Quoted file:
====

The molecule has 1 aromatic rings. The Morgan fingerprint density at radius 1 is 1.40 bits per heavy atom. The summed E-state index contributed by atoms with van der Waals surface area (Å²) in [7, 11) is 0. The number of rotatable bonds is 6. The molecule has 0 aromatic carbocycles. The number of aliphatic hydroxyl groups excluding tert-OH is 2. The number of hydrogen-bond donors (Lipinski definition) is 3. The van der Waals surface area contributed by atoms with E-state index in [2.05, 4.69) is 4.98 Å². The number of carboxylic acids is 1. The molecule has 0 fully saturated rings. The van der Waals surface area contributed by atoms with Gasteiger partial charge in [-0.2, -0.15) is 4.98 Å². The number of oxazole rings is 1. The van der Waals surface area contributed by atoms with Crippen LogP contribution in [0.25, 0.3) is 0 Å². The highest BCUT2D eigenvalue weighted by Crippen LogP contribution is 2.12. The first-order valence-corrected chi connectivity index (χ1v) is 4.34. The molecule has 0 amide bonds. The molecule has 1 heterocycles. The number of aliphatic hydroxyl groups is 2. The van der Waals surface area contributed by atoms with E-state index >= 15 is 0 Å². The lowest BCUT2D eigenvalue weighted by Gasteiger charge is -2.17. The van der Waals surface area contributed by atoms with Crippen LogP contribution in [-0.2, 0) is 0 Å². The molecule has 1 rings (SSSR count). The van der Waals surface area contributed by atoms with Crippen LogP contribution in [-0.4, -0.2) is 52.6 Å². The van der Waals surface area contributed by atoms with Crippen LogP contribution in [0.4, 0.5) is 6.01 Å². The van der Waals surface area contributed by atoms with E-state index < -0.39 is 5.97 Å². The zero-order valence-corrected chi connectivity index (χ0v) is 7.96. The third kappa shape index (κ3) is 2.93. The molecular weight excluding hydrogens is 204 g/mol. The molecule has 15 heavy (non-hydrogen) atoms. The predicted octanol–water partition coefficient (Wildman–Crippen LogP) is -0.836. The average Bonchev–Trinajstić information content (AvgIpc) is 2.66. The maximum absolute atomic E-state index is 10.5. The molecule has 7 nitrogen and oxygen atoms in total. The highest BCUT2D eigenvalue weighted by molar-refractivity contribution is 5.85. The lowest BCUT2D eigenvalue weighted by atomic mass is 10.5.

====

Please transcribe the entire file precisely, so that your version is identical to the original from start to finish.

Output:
The molecule has 1 aromatic rings. The Morgan fingerprint density at radius 1 is 1.40 bits per heavy atom. The summed E-state index contributed by atoms with van der Waals surface area (Å²) in [7, 11) is 0. The number of rotatable bonds is 6. The molecule has 0 aromatic carbocycles. The number of aliphatic hydroxyl groups excluding tert-OH is 2. The number of hydrogen-bond donors (Lipinski definition) is 3. The van der Waals surface area contributed by atoms with E-state index in [2.05, 4.69) is 4.98 Å². The number of carboxylic acids is 1. The molecule has 0 fully saturated rings. The van der Waals surface area contributed by atoms with Gasteiger partial charge in [-0.2, -0.15) is 4.98 Å². The number of oxazole rings is 1. The van der Waals surface area contributed by atoms with Crippen LogP contribution in [0.25, 0.3) is 0 Å². The highest BCUT2D eigenvalue weighted by Crippen LogP contribution is 2.12. The first-order valence-corrected chi connectivity index (χ1v) is 4.34. The molecule has 0 amide bonds. The molecule has 1 heterocycles. The number of aliphatic hydroxyl groups is 2. The van der Waals surface area contributed by atoms with E-state index >= 15 is 0 Å². The lowest BCUT2D eigenvalue weighted by Gasteiger charge is -2.17. The van der Waals surface area contributed by atoms with Crippen LogP contribution in [-0.2, 0) is 0 Å². The molecule has 1 rings (SSSR count). The van der Waals surface area contributed by atoms with Crippen LogP contribution in [-0.4, -0.2) is 52.6 Å². The van der Waals surface area contributed by atoms with Crippen LogP contribution in [0.4, 0.5) is 6.01 Å². The van der Waals surface area contributed by atoms with E-state index < -0.39 is 5.97 Å². The zero-order valence-corrected chi connectivity index (χ0v) is 7.96. The third kappa shape index (κ3) is 2.93. The molecular weight excluding hydrogens is 204 g/mol. The molecule has 15 heavy (non-hydrogen) atoms. The predicted octanol–water partition coefficient (Wildman–Crippen LogP) is -0.836. The average Bonchev–Trinajstić information content (AvgIpc) is 2.66. The maximum absolute atomic E-state index is 10.5. The molecule has 7 nitrogen and oxygen atoms in total. The highest BCUT2D eigenvalue weighted by molar-refractivity contribution is 5.85. The lowest BCUT2D eigenvalue weighted by atomic mass is 10.5.